Ford and Nissan led the charge into Independence Day weekend with Ford reporting its best June since 2006 and Nissan logging its strongest month since Thomas Jefferson wore diapers. (OK, it was Nissan's best June in the U.S. ever, and Jefferson probably wore some kind of swaddling clothes.) June sales, in fact, played out like a children's T-ball game. Almost everyone got a pat on the back.
"The fundamentals for continued industry gains in new-vehicle sales remain intact," Chrysler sales chief Reid Bigland said in a company statement this morning. GM head economist Mustafa Mohatarem agreed: Americans "believe — with good justification — that the economic expansion is going to continue," he said in a separate statement.
Both are right. From consumer confidence to new-home construction, major June indicators suggested higher auto sales. That's exactly what happened: Sales for the top seven automakers increased 8.8%.Ford led the group with sales up 13.4% over year-ago numbers on the strength of — this is getting old now — pickup trucks. The F-Series, whose F-150 just topped Cars.com's American-Made Index, boomed 23.6% over June 2012. Incentives and inventory remain around June 2012 levels, but an improving housing market fuels the pickup boom like bratwursts and beer drive an expanding waistline. Sales among all full-size pickups gained 23.6%, led by the Detroit Three. Chrysler's Ram pickups packed on 23.8%; the Chevrolet Silverado and GMC Sierra added a combined 29.9%.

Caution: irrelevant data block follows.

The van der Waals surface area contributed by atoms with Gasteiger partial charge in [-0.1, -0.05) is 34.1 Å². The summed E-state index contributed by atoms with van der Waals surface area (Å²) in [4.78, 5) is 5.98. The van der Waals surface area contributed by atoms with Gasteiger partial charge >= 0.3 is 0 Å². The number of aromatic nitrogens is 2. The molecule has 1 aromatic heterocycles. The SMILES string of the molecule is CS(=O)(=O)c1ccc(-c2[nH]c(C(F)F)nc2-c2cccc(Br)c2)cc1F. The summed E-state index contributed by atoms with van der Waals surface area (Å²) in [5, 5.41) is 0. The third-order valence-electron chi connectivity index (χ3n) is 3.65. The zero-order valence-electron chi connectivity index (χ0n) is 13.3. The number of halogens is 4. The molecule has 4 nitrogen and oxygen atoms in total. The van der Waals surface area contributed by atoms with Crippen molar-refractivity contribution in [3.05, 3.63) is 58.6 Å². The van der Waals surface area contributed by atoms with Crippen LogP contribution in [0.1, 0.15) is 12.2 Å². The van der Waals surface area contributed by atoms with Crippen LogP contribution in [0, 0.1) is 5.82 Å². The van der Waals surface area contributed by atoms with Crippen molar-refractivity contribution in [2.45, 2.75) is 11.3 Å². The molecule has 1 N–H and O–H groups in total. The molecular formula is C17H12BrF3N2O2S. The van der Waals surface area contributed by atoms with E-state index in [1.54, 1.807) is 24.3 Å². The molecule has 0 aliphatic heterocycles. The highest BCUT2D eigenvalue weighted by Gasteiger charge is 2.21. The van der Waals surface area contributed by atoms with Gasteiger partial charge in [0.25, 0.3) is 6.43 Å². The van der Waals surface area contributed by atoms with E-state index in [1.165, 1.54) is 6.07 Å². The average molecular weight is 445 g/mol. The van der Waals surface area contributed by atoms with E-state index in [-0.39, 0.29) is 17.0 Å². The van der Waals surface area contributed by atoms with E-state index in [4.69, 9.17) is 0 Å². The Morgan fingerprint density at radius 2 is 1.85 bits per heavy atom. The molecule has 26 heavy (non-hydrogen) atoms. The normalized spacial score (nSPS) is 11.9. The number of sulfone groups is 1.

Other models saw a lift, too. The Toyota Camry and Honda Accord notched reasonable gains despite similar or declining incentives versus year-ago levels. Among smaller cars, Ford had to turn the incentives spigot to full blast to nudge the Focus along; despite a 9.2% sales gain, it remained off the top 10 sellers for the sixth straight month. Deals on its rival Chevrolet Cruze increased, too, but to a lower extent — and sales sprang 73.2% versus a lackluster June 2012. Is the new Cruze Diesel fueling the popularity? We doubt it; as of this morning, Cruze Diesels accounted for just 2.2% of its inventory on Cars.com.
The two Detroit compacts illustrate the industry's gradual uptick in incentives. The average new car had $5,357 in total factory and dealer incentives (ranging from discount financing to cash discounts and no-charge options) in early June, according to CNW Marketing Research. That's 14.1% off the total MSRP, and it's up from June 2012 when discounts totaled $4,662, or 12.6%, off the average new-car price.
Does it spell a return to lower profitability for the auto industry? Not entirely. MSRPs have increased at a faster pace, meaning transaction prices — MSRPs minus incentives — are still up. The average car sold for $32,747 in early June. That's up $462 over a year ago.
Nissan bucked the rising-price trend, slashing prices on most of its lineup in May. How did shoppers respond? Well, sales jumped 12.9% as shoppers flocked toward the Rogue (up 41.1%) and Altima (up 23.3%).
Here are the top 10 best-selling cars for June 2013.